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Leslie Jones explains updates in new ‘Supermarket Sweep’

LOS ANGELES, Oct. 18 (UPI) — Leslie Jones dreamed of hosting a new edition of the ’90s game show Supermarket Sweep. When she left Saturday Night Live after the 2018-2019 season, she sought the rights to the original game show that ran from 1990 to 2003. Jones executive produces the new ABC edition, which she…

LOS ANGELES, Oct. 18 (UPI) — Leslie Jones dreamed of hosting a new edition of the ’90s game show Supermarket Sweep. When she left Saturday Night Live after the 2018-2019 season, she sought the rights to the original game show that ran from 1990 to 2003. Jones executive produces the new ABC edition, which she hosts.

“My main goal was to update it,” Jones said on a recent Television Critics Association panel. “I also wanted to make people feel what I felt when I used to watch the old show.”

The set of Supermarket Sweep is a supermarket. Teams of contestants push a cart around the store, placing items from the shelves into their carts. The winner is the team that accumulates the highest value of groceries.

Updates to Supermarket Sweep include raising the grand prize to $100,000 from $5,000, some surprise new rules for longtime viewers, and new music. Jones did not want to mess with what she loved about Supermarket Sweep, though.

“To me, the game itself was perfect,” Jones said.

Jones took over for original host David Ruprecht. She explains the rules of the game and offers her spontaneous reactions to each team.

“Everybody loves to see me live tweet,” said Jones, who is known for live tweeting series like Game of Thrones and RuPaul’s Drag Race. “Everybody loves to see me have a raw reaction.”

Executive producer Alycia Rossiter said Jones was being modest. In addition to improvising with contestants, Jones also rewrites scenes for segments of Supermarket Sweep.

“Five minutes later, it would go from this rough draft to a funny, great, fresh take on what was formulaical,” Rossiter said. “It’s been a joy to watch it get shaped in that way.”

Jones said part of the excitement of Supermarket Sweep comes from strategizing what the most expensive groceries are. As host of the show, she said she saw many contestants’ plans fall apart once the sweep began.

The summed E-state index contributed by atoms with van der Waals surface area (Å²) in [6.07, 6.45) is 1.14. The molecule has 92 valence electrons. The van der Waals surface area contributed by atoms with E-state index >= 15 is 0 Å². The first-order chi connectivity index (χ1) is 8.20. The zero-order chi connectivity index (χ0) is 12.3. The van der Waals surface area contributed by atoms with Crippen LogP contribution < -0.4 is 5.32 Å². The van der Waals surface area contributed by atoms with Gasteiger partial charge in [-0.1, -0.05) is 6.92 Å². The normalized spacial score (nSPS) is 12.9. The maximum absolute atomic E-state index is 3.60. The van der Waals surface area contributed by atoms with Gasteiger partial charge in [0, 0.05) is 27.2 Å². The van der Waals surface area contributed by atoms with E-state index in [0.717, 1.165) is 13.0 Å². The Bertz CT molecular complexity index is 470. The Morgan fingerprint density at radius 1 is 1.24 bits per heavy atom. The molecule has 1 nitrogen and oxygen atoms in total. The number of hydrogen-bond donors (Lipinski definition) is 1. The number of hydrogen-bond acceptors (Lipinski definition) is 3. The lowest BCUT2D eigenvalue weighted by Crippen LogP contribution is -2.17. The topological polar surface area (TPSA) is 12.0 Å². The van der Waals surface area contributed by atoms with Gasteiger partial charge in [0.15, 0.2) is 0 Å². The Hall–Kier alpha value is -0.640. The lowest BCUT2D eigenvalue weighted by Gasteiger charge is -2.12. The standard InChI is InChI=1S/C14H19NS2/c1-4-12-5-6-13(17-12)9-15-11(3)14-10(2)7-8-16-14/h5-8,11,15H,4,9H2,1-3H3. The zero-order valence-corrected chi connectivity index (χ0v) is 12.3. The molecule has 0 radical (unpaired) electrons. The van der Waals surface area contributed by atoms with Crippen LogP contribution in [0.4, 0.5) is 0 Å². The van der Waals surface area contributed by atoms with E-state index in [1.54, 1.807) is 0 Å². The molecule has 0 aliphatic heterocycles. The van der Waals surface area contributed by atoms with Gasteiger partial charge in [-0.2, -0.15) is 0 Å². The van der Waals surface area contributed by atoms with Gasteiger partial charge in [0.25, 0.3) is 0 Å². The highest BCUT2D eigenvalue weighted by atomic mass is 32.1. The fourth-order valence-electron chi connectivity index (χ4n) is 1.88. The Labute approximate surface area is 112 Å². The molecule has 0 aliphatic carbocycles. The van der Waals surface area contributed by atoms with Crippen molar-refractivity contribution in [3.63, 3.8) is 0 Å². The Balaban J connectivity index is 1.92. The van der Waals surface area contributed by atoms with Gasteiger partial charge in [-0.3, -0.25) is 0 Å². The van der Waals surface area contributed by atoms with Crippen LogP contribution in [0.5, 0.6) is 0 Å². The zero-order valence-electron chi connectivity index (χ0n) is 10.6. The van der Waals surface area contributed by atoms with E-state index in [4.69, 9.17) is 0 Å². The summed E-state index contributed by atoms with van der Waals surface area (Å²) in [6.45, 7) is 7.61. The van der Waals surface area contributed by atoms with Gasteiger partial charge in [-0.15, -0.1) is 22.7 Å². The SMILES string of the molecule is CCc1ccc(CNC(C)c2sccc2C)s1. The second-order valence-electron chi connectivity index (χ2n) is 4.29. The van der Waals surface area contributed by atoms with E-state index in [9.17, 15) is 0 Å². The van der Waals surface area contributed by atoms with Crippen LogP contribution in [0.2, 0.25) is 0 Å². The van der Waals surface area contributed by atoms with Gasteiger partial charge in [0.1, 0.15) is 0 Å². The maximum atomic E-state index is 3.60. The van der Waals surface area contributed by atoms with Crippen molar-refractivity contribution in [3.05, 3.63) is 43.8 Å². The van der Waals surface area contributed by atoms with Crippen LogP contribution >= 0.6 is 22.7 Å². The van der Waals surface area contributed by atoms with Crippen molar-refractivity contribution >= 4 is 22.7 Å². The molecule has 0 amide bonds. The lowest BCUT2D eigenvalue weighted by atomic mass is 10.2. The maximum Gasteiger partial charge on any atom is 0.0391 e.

“Before the sweep, they have all kinds of strategies,” Jones said. “They are talking to each other. They are coaching each other.”

The excitement of a timed run through the aisles distracts some contestants from the game, while others remain focused and efficient, Jones said.

“I’m telling you, one of the best parts of the show is watching everybody strategize,” Jones said. “Every team was absolutely different.”

Filming of the first season of ABC’s Supermarket Sweep occurred in July and August. It was one of the first productions ABC undertook following COVID-19 protocols, with frequent testing of contestants and crew members. Jones said the crew complied with the protocols, wearing masks and shields.

“This was a crew that wasn’t working,” Jones said. “We gave work to so many people, and all of them complied. Everybody was vigilant on doing the right thing.”

Unlike a public supermarket, the set of Supermarket Sweep was contained. Only the approved contestants touched surfaces and items on the shelves. Nevertheless, resetting the supermarket between sweeps added time to production.

“We cleaned that store like crazy in between every round,” Rossiter said.

The industry guild’s safety protocols also increased production time to 14 hours a day from 7 hours. The crew never complained and was “patient,” Jones said.

Jones said she hopes that viewers will enjoy Supermarket Sweep as a fantasy diversion from real life, where they must still wear masks and grocery stores must disinfect surfaces frequently.

“You’re supposed to have on your damn mask,” Jones said. “This is just a television show.”

Executive producer Rossiter hopes the show adequately pays homage to the real supermarket workers. Each show thanks a grocery worker who has been helping to keep stores open during the pandemic.

The show donated the unopened nonperishable groceries from each episode to L.A. Regional Food Bank, Food Finders, Food Cycle LA, The LA Mission and Downtown Women’s Shelter. The Rancho Wildlife Foundation accepted meat used on the show, and pet food and supplies went to The Rescue Train.

“The grocery workers in the States have kept us alive for the last six months,” Rossiter said. “They went to the store every day. We see our store as a place of celebration.”

Supermarket Sweep premieres Sunday at 8 p.m. on ABC.

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